THE IDEA OF “OPEN LIBRARY” BY WŁADYSŁAW SERGIUSZ KAZANOWICZ
(1915–1969). THE BEGINNINGS OF “THE LIBRARY AS THE THIRD PLACE”?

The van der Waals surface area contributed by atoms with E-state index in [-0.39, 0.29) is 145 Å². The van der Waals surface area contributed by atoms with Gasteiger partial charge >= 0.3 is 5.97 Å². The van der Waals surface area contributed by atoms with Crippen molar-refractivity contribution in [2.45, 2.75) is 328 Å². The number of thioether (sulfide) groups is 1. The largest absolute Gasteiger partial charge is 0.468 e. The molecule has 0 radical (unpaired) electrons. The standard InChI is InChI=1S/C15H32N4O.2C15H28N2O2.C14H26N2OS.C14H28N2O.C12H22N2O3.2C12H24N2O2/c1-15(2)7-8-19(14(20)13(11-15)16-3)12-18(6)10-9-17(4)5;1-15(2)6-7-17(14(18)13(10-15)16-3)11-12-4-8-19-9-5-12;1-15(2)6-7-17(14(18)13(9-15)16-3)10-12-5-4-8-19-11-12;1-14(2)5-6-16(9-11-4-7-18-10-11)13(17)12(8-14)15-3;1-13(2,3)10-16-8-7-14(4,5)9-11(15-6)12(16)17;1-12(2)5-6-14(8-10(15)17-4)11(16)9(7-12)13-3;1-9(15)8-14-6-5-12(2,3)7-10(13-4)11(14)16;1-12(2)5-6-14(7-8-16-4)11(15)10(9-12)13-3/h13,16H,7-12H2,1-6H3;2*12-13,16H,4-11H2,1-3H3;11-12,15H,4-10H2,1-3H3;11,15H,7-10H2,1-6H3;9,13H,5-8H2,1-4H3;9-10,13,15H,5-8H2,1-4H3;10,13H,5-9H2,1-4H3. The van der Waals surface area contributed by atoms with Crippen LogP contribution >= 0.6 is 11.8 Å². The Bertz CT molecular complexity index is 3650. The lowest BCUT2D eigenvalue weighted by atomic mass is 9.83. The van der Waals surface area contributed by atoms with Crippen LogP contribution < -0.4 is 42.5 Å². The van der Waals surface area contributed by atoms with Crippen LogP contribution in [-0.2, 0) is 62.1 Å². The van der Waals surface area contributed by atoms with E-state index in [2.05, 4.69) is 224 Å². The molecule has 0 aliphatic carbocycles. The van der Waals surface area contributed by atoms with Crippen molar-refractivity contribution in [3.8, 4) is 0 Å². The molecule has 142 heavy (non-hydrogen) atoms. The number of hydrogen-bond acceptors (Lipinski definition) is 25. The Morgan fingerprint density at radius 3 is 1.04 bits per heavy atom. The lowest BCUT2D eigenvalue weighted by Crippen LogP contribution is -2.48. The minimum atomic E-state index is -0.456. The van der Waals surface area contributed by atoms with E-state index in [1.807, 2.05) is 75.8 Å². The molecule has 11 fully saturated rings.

In 1945 W.S. Kazanowicz (1915–1969) founded a private library, “Books for Silesia”, in Wrocław, which he ran until his death in 1969. He pursued, with varying degrees of success, the idea of “open library”, which is the main focus of this article. Kazanowicz responded to the cultural, scholarly and educational needs of Wrocław residents, people of various cultures and nationalities. The incoming Polish population, mainly pupils, students and adults pursuing further education had access to books in the reading room and could also borrow them; Kazanowicz also organised various clubs and educational activities, promoting reading (press archives, New Year competition with prizes, bulletin, Committee for the Promotion of Reading Culture etc.). He tried to maintain his library at a difficult time for private libraries, in the post-war period, which is why he was also involved in commercial activities (application writing services, translations, small advertising publications, sale of magazines, newspapers, tobacco products and stationery, running a national lottery outlet). What was a completely novel initiative was the endowment of scholarships and grants to provide financial support to impoverished students. As a determined activist, he was able to skilfully combine the tradition of 18th- and 19th-century private lending libraries and reading societies in Wrocław with new social challenges in order to integrate people who hadcome to Wrocław after the war from various parts of Poland. As such he was unknowingly half a century ahead of the concept of “library as the third place”.